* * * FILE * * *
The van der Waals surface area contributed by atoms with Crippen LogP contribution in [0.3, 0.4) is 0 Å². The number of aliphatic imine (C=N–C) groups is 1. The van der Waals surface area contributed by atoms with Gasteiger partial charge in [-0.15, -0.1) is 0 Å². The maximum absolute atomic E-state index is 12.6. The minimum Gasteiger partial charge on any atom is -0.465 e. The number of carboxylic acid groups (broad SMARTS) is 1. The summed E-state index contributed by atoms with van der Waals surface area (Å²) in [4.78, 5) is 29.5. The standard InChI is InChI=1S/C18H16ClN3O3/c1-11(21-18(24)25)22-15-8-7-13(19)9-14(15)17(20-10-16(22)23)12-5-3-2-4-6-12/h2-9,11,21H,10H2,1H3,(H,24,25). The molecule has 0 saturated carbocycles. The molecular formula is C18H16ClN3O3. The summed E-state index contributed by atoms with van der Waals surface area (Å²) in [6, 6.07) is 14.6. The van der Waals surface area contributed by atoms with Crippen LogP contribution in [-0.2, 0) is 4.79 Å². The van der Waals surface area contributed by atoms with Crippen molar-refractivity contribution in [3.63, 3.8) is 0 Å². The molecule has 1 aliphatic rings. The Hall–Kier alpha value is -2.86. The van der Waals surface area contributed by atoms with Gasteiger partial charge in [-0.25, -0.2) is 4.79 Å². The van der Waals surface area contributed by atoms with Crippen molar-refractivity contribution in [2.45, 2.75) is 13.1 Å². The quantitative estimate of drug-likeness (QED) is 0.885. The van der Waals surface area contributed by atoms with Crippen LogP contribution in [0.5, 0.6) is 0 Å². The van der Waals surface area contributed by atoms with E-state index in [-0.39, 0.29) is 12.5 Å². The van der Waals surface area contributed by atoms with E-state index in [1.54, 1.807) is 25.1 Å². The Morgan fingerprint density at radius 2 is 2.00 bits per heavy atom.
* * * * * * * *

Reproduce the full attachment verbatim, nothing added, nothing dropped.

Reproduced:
The van der Waals surface area contributed by atoms with Crippen LogP contribution in [0.3, 0.4) is 0 Å². The number of aliphatic imine (C=N–C) groups is 1. The van der Waals surface area contributed by atoms with Gasteiger partial charge in [-0.15, -0.1) is 0 Å². The maximum absolute atomic E-state index is 12.6. The minimum Gasteiger partial charge on any atom is -0.465 e. The number of carboxylic acid groups (broad SMARTS) is 1. The summed E-state index contributed by atoms with van der Waals surface area (Å²) in [4.78, 5) is 29.5. The standard InChI is InChI=1S/C18H16ClN3O3/c1-11(21-18(24)25)22-15-8-7-13(19)9-14(15)17(20-10-16(22)23)12-5-3-2-4-6-12/h2-9,11,21H,10H2,1H3,(H,24,25). The molecule has 0 saturated carbocycles. The molecular formula is C18H16ClN3O3. The summed E-state index contributed by atoms with van der Waals surface area (Å²) in [6, 6.07) is 14.6. The van der Waals surface area contributed by atoms with Crippen LogP contribution in [-0.2, 0) is 4.79 Å². The van der Waals surface area contributed by atoms with Crippen molar-refractivity contribution in [3.63, 3.8) is 0 Å². The molecule has 1 aliphatic rings. The Hall–Kier alpha value is -2.86. The van der Waals surface area contributed by atoms with Gasteiger partial charge in [-0.25, -0.2) is 4.79 Å². The van der Waals surface area contributed by atoms with Crippen molar-refractivity contribution in [2.45, 2.75) is 13.1 Å². The quantitative estimate of drug-likeness (QED) is 0.885. The van der Waals surface area contributed by atoms with Crippen LogP contribution in [0.5, 0.6) is 0 Å². The van der Waals surface area contributed by atoms with E-state index in [-0.39, 0.29) is 12.5 Å². The van der Waals surface area contributed by atoms with E-state index in [1.54, 1.807) is 25.1 Å². The Morgan fingerprint density at radius 2 is 2.00 bits per heavy atom.